Factors Affecting Engine Operation


To prevent loss of power, all openings to the cylinder must close and seal completely on the compression and power strokes. In this respect, there are three items in the proper operation of the cylinder that must be operating correctly for maximum efficiency. First, the piston rings must be in good condition to provide maximum sealing during the stroke of the piston. There must be no leakage between the piston and the walls of the combustion chamber. Second, the intake and exhaust valves must close tightly so that there is no loss of compression at these points. Third, and very important, the timing of the valves (opening and closing) must be such that highest efficiency is obtained when the engine is operating at its normal rated rpm. A failure at any of these points results in greatly reduced engine efficiency.

Fuel Metering

The induction system is the distribution and fuel-metering part of the engine. Obviously, any defect in the induction system seriously affects engine operation. For best operation, each cylinder of the engine must be provided with the proper fuel/air mixture, usually metered by the carburetor. On some fuel-injection engines, fuel is metered by the fuel injector flow divider and fuel-injection nozzles.

The relation between fuel/air ratio and power is illustrated in Figure 1. Note that, as the fuel mixture is varied from lean to rich, the power output of the engine increases until it reaches a maximum. Beyond this point, the power output falls off as the mixture is further enriched. This is because the fuel mixture is now too rich to provide perfect combustion. Note that maximum engine power can be obtained by setting the carburetor for one point on the curve.

Factors Affecting Engine Operation
Figure 1. Power versus fuel/air mixture curve

In establishing the carburetor settings for an aircraft engine, the design engineers run a series of curves similar to the one shown. A curve is run for each of several engine speeds. If, for example, the idle speed is 600 rpm, the first curve might be run at this speed. Another curve might be run at 700 rpm, another at 800 rpm, and so on, in 100-rpm increments, up to takeoff rpm. The points of maximum power on the curves are then joined to obtain the best power curve of the engine for all speeds. This best power curve establishes the rich setting of the carburetor.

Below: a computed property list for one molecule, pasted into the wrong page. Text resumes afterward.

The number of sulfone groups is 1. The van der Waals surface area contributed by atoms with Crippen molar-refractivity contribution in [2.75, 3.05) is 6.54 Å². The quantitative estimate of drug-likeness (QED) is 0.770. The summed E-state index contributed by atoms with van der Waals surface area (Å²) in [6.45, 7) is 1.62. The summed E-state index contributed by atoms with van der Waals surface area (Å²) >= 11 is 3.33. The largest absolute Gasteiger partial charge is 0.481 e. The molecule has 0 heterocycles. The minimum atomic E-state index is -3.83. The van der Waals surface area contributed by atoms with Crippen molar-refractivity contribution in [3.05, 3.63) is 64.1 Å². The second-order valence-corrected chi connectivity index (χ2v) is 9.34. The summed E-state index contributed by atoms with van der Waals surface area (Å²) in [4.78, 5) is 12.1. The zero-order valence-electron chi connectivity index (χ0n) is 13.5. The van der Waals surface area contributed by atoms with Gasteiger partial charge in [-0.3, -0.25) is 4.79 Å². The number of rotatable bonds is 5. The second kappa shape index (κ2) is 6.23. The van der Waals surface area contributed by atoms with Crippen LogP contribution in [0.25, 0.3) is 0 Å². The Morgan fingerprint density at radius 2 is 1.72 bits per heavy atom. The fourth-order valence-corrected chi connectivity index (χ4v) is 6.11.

In establishing the detailed engine requirements regarding carburetor setting, the fact that the cylinder head temperature varies with fuel/air ratio must be considered. This variation is illustrated in the curve shown in Figure 2. Note that the cylinder head temperature is lower with the auto-lean setting than it is with the auto-rich mixture. This is exactly opposite common belief, but it is true. Furthermore, knowledge of this fact can be used to advantage by flight crews. If, during cruise, it becomes difficult to keep the cylinder head temperature within limits, the fuel/air mixture may be leaned out to get cooler operation. The desired cooling can then be obtained without going to auto-rich with its costly waste of fuel. The curve shows only the variation in cylinder head temperature. For a given rpm, the power output of the engine is less with the best-economy setting (auto-lean) than with the best-power mixture.

Figure 2. Variation in head temperature with fuel/air mixture (cruise power)

The decrease in cylinder head temperature with a leaner mixture holds true only through the normal cruise range. At higher power settings, cylinder temperatures are higher with the leaner mixtures. The reason for this reversal hinges on the cooling ability of the engine. As higher powers are approached, a point is reached where the airflow around the cylinders do not provide sufficient cooling. At this point, a secondary cooling method must be used. This secondary cooling is done by enriching the fuel/air mixture beyond the best-power point. Although enriching the mixture to this extent results in a power loss, both power and economy must be sacrificed for engine cooling purposes.

Many older, large, high-powered radial engines were influenced by the cooling requirements on fuel/air mixture, by effects of water injection. Figure 3 shows a fuel/air curve for a water-injection engine. The dotted portion of the curve shows how the fuel-air mixture is leaned out during water injection. This leaning is possible because water, rather than extra fuel, is used as a cylinder coolant. These types of systems are not used on modern aircraft.

Figure 3. Fuel/air curve for a water-injection engine

This permits leaning out to approximately best-power mixture without danger of overheating or detonation. This leaning out gives an increase in power. The water does not alter the combustion characteristics of the mixture. Fuel added to the auto-rich mixture in the power range during dry operation is solely for cooling. A leaner mixture would give more power. Actually, water or, more accurately, the antidetonant (water/alcohol) mixture is a better coolant than extra fuel. Therefore, water injection permits higher manifold pressures and a still further increase in power.